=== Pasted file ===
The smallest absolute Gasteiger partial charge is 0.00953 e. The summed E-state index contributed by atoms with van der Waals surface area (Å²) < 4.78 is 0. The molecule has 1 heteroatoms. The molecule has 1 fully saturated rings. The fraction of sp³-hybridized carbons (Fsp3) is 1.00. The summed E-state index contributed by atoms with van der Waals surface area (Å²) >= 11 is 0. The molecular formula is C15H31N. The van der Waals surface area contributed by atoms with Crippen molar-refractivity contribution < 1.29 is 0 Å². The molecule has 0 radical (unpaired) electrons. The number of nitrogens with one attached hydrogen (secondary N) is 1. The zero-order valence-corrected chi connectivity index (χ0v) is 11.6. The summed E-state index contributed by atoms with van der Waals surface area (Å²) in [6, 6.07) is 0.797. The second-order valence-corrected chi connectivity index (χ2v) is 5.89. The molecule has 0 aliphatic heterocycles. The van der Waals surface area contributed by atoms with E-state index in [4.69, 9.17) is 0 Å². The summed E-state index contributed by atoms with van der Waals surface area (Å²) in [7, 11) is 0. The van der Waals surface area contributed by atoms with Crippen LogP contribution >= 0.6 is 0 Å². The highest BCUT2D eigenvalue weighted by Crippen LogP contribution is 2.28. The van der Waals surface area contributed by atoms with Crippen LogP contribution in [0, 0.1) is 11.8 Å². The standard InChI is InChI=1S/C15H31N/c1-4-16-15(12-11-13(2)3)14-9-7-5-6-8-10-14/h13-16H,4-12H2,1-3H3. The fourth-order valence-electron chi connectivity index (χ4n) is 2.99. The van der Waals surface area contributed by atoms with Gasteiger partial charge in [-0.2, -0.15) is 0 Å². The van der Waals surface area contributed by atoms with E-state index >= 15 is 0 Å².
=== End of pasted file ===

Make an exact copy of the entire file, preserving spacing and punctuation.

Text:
The smallest absolute Gasteiger partial charge is 0.00953 e. The summed E-state index contributed by atoms with van der Waals surface area (Å²) < 4.78 is 0. The molecule has 1 heteroatoms. The molecule has 1 fully saturated rings. The fraction of sp³-hybridized carbons (Fsp3) is 1.00. The summed E-state index contributed by atoms with van der Waals surface area (Å²) >= 11 is 0. The molecular formula is C15H31N. The van der Waals surface area contributed by atoms with Crippen molar-refractivity contribution < 1.29 is 0 Å². The molecule has 0 radical (unpaired) electrons. The number of nitrogens with one attached hydrogen (secondary N) is 1. The zero-order valence-corrected chi connectivity index (χ0v) is 11.6. The summed E-state index contributed by atoms with van der Waals surface area (Å²) in [6, 6.07) is 0.797. The second-order valence-corrected chi connectivity index (χ2v) is 5.89. The molecule has 0 aliphatic heterocycles. The van der Waals surface area contributed by atoms with E-state index in [4.69, 9.17) is 0 Å². The summed E-state index contributed by atoms with van der Waals surface area (Å²) in [7, 11) is 0. The van der Waals surface area contributed by atoms with Crippen LogP contribution >= 0.6 is 0 Å². The highest BCUT2D eigenvalue weighted by Crippen LogP contribution is 2.28. The van der Waals surface area contributed by atoms with Crippen LogP contribution in [0, 0.1) is 11.8 Å². The standard InChI is InChI=1S/C15H31N/c1-4-16-15(12-11-13(2)3)14-9-7-5-6-8-10-14/h13-16H,4-12H2,1-3H3. The fourth-order valence-electron chi connectivity index (χ4n) is 2.99. The van der Waals surface area contributed by atoms with Gasteiger partial charge in [-0.2, -0.15) is 0 Å². The van der Waals surface area contributed by atoms with E-state index >= 15 is 0 Å².